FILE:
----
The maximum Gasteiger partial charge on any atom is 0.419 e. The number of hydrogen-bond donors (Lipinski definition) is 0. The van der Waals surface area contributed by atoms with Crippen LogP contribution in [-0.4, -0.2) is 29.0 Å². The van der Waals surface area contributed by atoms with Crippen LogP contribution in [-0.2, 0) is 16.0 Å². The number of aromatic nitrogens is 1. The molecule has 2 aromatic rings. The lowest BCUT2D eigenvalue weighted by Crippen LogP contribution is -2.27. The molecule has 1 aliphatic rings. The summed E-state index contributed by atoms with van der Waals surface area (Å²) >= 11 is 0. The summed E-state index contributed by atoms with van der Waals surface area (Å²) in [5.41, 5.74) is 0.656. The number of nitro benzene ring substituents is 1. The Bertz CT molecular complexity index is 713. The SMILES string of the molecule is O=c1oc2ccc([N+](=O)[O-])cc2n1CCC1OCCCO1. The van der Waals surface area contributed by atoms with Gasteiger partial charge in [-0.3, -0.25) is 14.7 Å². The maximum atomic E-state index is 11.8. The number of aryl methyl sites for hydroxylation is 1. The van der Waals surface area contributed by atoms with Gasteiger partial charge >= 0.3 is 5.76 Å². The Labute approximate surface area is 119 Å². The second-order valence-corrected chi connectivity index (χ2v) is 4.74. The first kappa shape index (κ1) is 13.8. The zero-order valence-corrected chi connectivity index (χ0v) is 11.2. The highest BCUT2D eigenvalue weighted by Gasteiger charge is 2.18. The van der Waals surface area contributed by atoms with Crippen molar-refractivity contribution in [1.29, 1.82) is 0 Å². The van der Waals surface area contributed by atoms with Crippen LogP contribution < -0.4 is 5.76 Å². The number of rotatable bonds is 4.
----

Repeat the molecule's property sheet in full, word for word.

The maximum Gasteiger partial charge on any atom is 0.419 e. The number of hydrogen-bond donors (Lipinski definition) is 0. The van der Waals surface area contributed by atoms with Crippen LogP contribution in [-0.4, -0.2) is 29.0 Å². The van der Waals surface area contributed by atoms with Crippen LogP contribution in [-0.2, 0) is 16.0 Å². The number of aromatic nitrogens is 1. The molecule has 2 aromatic rings. The lowest BCUT2D eigenvalue weighted by Crippen LogP contribution is -2.27. The molecule has 1 aliphatic rings. The summed E-state index contributed by atoms with van der Waals surface area (Å²) >= 11 is 0. The summed E-state index contributed by atoms with van der Waals surface area (Å²) in [5.41, 5.74) is 0.656. The number of nitro benzene ring substituents is 1. The Bertz CT molecular complexity index is 713. The SMILES string of the molecule is O=c1oc2ccc([N+](=O)[O-])cc2n1CCC1OCCCO1. The van der Waals surface area contributed by atoms with Gasteiger partial charge in [-0.3, -0.25) is 14.7 Å². The maximum atomic E-state index is 11.8. The number of aryl methyl sites for hydroxylation is 1. The van der Waals surface area contributed by atoms with Gasteiger partial charge >= 0.3 is 5.76 Å². The Labute approximate surface area is 119 Å². The second-order valence-corrected chi connectivity index (χ2v) is 4.74. The first kappa shape index (κ1) is 13.8. The zero-order valence-corrected chi connectivity index (χ0v) is 11.2. The highest BCUT2D eigenvalue weighted by Gasteiger charge is 2.18. The van der Waals surface area contributed by atoms with Crippen molar-refractivity contribution in [1.29, 1.82) is 0 Å². The van der Waals surface area contributed by atoms with Crippen LogP contribution < -0.4 is 5.76 Å². The number of rotatable bonds is 4.